>> bottle. Not nearly as much total sugar is involved in Champagne
    >> as is involved in rich, late harvest wines such as Sauternes.
    >> Perhaps we should quit drinking Sauternes and switch to
    >> Champagne :-).

    >
    > Again I beg to differ. The amount of CO2 has nothing to do with
    > the amount of sugar in the finished wine, only with the amount of
    > alcohol.
    >
    > So the most environmental friendly wine should be Asti or sweet
    > Mosel Auslese (5 to 7%); the least freundly Californian Zin with
    > 16%.
    >
    > M.



    Fermentation of grape juice is neither more or less environmentally
    friendly. It is completely carbon neutral irregardless of percent alcohol.
    The CO2 released is the same CO2 that was fixed in the grapes by the vines
    to begin with.


  14. #14
    T.C. Guest

    Default Re: bubbly carbon footprints

    "Martin Field" <[email protected]> wrote in message
    news:49e90a94$0$29866$[email protected]..
    > Sorry if this has been asked before. Not sure exactly how much CO2 is in a
    > bottle of bubbly, but there's enough to maintain a pressure of about 6
    > atmospheres.
    >
    > My question, in two parts: in these days of global warming what effect
    > does the opening of a bottle have on the world's carbon footprint?
    >
    > If it is significant, should we foreswear the drinking of fizz?
    >
    > Cheers!
    >
    > Martin
    >



    Energy was spent to move grape juice into fermenters, wine out of those
    fermenters, to stabilize the wine, to make the ingredients necessary for
    additions, finings, etc, to produce the bottles, fill the bottles, label the
    bottles, pack the bottles, ship the bottles, etc. etc. etc.

    The fermentation of wine is completely carbon neutral. The yeast cannot
    release any more CO2 than carbon is present in the juice. The CO2 trapped
    in the bubble from the dosage results for added sugar which was refined from
    some plant. Also carbon neutral except for the energy spent to refine such
    sugar for addition.

    Thus the carbonation is the least of your worries when considering your
    carbon footprint.

    T.C.


  15. #15
    Mike Tommasi Guest

    Default Re: bubbly carbon footprints

    T.C. wrote:
    > "Michael Pronay" <[email protected]> wrote in message
    > news:[email protected]..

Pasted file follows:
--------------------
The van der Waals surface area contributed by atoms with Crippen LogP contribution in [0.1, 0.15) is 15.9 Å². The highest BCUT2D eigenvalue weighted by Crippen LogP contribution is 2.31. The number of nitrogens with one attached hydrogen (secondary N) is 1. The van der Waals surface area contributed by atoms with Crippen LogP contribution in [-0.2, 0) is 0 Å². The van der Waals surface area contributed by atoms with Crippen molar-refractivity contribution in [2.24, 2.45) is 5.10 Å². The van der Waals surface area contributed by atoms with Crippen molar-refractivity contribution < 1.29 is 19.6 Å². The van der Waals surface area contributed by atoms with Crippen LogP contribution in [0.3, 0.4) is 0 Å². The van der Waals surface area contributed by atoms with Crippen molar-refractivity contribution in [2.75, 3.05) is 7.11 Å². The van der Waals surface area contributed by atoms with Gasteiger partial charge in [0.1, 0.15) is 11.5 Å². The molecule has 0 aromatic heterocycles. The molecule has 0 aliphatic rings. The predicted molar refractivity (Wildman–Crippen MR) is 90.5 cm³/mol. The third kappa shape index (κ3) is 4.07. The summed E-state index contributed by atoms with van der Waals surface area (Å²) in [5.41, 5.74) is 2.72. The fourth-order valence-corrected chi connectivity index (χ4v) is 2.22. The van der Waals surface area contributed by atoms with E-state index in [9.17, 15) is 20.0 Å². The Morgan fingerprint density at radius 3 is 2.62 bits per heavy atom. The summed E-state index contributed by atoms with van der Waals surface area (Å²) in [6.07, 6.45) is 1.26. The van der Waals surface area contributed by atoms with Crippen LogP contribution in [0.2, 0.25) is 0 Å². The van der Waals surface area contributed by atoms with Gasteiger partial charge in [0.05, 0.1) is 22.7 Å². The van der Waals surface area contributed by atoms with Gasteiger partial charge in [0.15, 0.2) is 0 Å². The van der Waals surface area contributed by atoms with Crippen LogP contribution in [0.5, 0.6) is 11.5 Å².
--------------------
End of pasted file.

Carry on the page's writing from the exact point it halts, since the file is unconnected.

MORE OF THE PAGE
>> cwdjrxyz <[email protected]> wrote:
    >>
    >>> Most of the CO2 produced in making Champagne is released during
    >>> fermentation of the still wine. The CO2 in the bottle is
    >>> produced by adding sugar to the still wine to start fermentation
    >>> again in the sealed bottle. This portion of the CO2 will be
    >>> released when the Champagne is opened. The total amount of CO2
    >>> released depends on the total amount of sugar in the unfermented
    >>> grape juice plus that added for secondary fermentation in the
    >>> bottle. Not nearly as much total sugar is involved in Champagne
    >>> as is involved in rich, late harvest wines such as Sauternes.
    >>> Perhaps we should quit drinking Sauternes and switch to
    >>> Champagne :-).

    >>
    >> Again I beg to differ. The amount of CO2 has nothing to do with
    >> the amount of sugar in the finished wine, only with the amount of
    >> alcohol.
    >>
    >> So the most environmental friendly wine should be Asti or sweet
    >> Mosel Auslese (5 to 7%); the least freundly Californian Zin with
    >> 16%.
    >>
    >> M.

    >
    >
    > Fermentation of grape juice is neither more or less environmentally
    > friendly. It is completely carbon neutral irregardless of percent
    > alcohol. The CO2 released is the same CO2 that was fixed in the grapes
    > by the vines to begin with.


    That's what I wrote :-|

    --
    Mike Tommasi - Six Fours, France
    email link http://www.tommasi.org/mymail

Posting Permissions

  • You may not post new threads
  • You may not post replies
  • You may not post attachments
  • You may not edit your posts
  •  

1 2 3 4 5 6 7 8 9 10 11 12 13 14 15 16 17 18 19 20 21 22 23 24 25 26 27 28 29 30 31 32